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Longman Dictionary of Contemporary English
put forward a theory/hypothesis
▪ Many theories have been put forward as to the building’s original purpose.
refute a hypothesis/a claim/an idea etc
▪ an attempt to refute Darwin’s theories
▪ An alternative hypothesis, which has considerable intuitive plausibility, needs to be refuted before this assumption can be justified.
▪ Thus no evidence to support this alternative hypothesis is available.
▪ Friedman's statement of the natural rate hypothesis went a long way towards reconciling such evidence with basic classical theory.
▪ In later versions of the natural rate hypothesis, Friedman was tacitly to abandon this view altogether.
▪ This gives variables of exactly known distribution, so that we can calculate the significance of any given peak under the null hypothesis.
▪ The researcher may actually expect that the null hypothesis is faulty and should be rejected in favor of the alternative H1.
▪ The null hypothesis that can then be tested by using the F distribution as explained in chapter 3.
▪ The use of the null hypothesis does have one very practical use.
▪ When this indicated a probability of less than 0.05 for the null hypothesis Student-Newman-Keuls analyses were performed to determine which values differed significantly.
▪ Departures from the null hypothesis were assessed at the 5% significance level.
▪ For the short observations, the null hypothesis is that only Poisson noise is present.
▪ The null hypothesis of no heterogeneity can not be rejected in any of the variants of the model.
▪ We first consider tests of the rational expectations hypothesis in those relatively few cases when the expected variable is directly measured.
▪ It was this criticism of the adaptive expectations hypothesis that led to the development of the rational expectations hypothesis.
▪ Possession of such direct observations on expectations would allow us to test the validity of the rational expectations hypothesis in two ways.
▪ This aggregate supply curve is of fundamental importance to the macroeconomic policy conclusions often drawn from the rational expectations hypothesis.
▪ Therefore the rational expectations hypothesis suggests a valid method of incorporating additional information when estimating macroeconomic models which contain expectation terms.
▪ Direct observations on what people are expecting allow a second and stronger test of the rational expectations hypothesis.
▪ Studies using those that do exist provide little support for the rational expectations hypothesis.
▪ Like Laplace in his famous reply to Napoleon, Humean atheists have no need for the theistic hypothesis.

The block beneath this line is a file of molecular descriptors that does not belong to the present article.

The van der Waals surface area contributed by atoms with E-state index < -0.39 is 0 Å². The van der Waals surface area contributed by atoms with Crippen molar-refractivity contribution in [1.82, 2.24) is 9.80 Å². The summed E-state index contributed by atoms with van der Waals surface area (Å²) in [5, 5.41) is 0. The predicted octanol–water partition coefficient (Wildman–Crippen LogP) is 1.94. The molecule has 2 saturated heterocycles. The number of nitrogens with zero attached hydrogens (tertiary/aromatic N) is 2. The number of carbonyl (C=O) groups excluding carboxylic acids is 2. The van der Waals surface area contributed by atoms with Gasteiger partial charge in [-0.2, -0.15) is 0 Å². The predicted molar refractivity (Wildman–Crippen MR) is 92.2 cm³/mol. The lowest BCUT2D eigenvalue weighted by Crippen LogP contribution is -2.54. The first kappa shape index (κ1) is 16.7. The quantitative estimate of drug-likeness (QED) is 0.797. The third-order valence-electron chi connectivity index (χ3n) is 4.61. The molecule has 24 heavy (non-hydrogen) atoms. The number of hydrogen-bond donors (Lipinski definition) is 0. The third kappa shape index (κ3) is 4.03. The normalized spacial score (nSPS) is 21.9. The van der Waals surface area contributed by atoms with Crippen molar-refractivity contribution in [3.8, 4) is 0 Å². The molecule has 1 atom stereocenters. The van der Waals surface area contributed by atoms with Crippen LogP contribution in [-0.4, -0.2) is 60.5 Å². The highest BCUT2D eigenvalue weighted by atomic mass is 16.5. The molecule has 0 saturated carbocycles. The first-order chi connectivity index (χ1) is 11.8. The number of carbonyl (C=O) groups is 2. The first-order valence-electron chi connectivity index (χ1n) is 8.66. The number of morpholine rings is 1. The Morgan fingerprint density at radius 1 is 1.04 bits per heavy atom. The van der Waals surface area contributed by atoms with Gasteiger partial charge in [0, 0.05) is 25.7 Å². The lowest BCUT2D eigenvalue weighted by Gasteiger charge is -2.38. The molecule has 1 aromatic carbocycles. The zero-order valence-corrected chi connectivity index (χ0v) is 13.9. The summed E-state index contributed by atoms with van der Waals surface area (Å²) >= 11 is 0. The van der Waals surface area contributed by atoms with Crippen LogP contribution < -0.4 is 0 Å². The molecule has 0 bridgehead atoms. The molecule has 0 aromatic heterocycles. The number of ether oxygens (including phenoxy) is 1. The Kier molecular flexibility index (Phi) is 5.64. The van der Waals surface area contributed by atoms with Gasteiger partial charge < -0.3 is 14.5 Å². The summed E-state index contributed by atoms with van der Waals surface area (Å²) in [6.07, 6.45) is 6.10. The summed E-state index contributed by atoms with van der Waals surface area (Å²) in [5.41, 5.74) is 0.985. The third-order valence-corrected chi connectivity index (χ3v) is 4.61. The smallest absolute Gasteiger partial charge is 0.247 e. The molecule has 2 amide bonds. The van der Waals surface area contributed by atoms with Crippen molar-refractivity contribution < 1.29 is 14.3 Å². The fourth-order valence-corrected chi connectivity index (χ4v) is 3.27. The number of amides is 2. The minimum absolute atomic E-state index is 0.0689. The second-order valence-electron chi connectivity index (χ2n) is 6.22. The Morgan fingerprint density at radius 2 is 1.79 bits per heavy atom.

▪ The third, theistic, hypothesis of creation is by far the best explanation for the existence of the universe.
▪ Far from this being the case, it is exactly what might be expected if the theistic hypothesis is true.
▪ It points us to the theistic hypothesis rather than to the necessity hypothesis.
▪ The theistic hypothesis postulates one necessarily actual reality, the mind that conceives all possibilities.
▪ Some interpretations, at least, of the hypothesis of natural selection do conflict with the theistic hypothesis on three main counts.
▪ The ultimate evolutionary victory, on the theistic hypothesis, does not go to the most ruthless exterminators and most fecund replicators.
▪ The counsellor constructs a working hypothesis which attempts to see meaning and connections in the counsellee's social performance.
▪ The working hypothesis is tested and refined through the process of discussion and questioning.
▪ But on the whole, a gradually rising population throughout the ninth century seems an acceptable working hypothesis.
▪ Recognizing the internalized self-image of the counsellee is an important perceptual skill in arriving at a working hypothesis.
▪ A recurrent working hypothesis of gene-culture coevolutionary theory is that the epigenetic rules are shaped by natural selection over many generations.
▪ The evidence, particularly of Willis, would support this working hypothesis.
▪ Romaine, Le Page and Tabouret-Keller and others have raised serious theoretical objections to the continuum hypothesis itself, as described above.
▪ Friedman's statement of the natural rate hypothesis went a long way towards reconciling such evidence with basic classical theory.
▪ In later versions of the natural rate hypothesis, Friedman was tacitly to abandon this view altogether.
▪ This project will help us to confirm or reject this hypothesis.
▪ The magnetic hypothesis of homing is not yet confirmed.
▪ The olfactory hypothesis has not been confirmed either.
▪ An experiment of Charles Brown has confirmed Marler's hypothesis.
▪ This study can not provide data to confirm or refute this hypothesis, however.
▪ She first confirmed Watson's hypothesis that in the tobacco mosaic virus small protein sub-units were arranged in a helical fashion.
▪ Do our results confirm this hypothesis?
▪ Such results may be explained by the hypothesis that serotonin is more responsible for regulating mood than for controlling alcohol cravings.
▪ This bizarre behavior is explained by the efficient-market hypothesis, which we will discuss at the end of this chapter.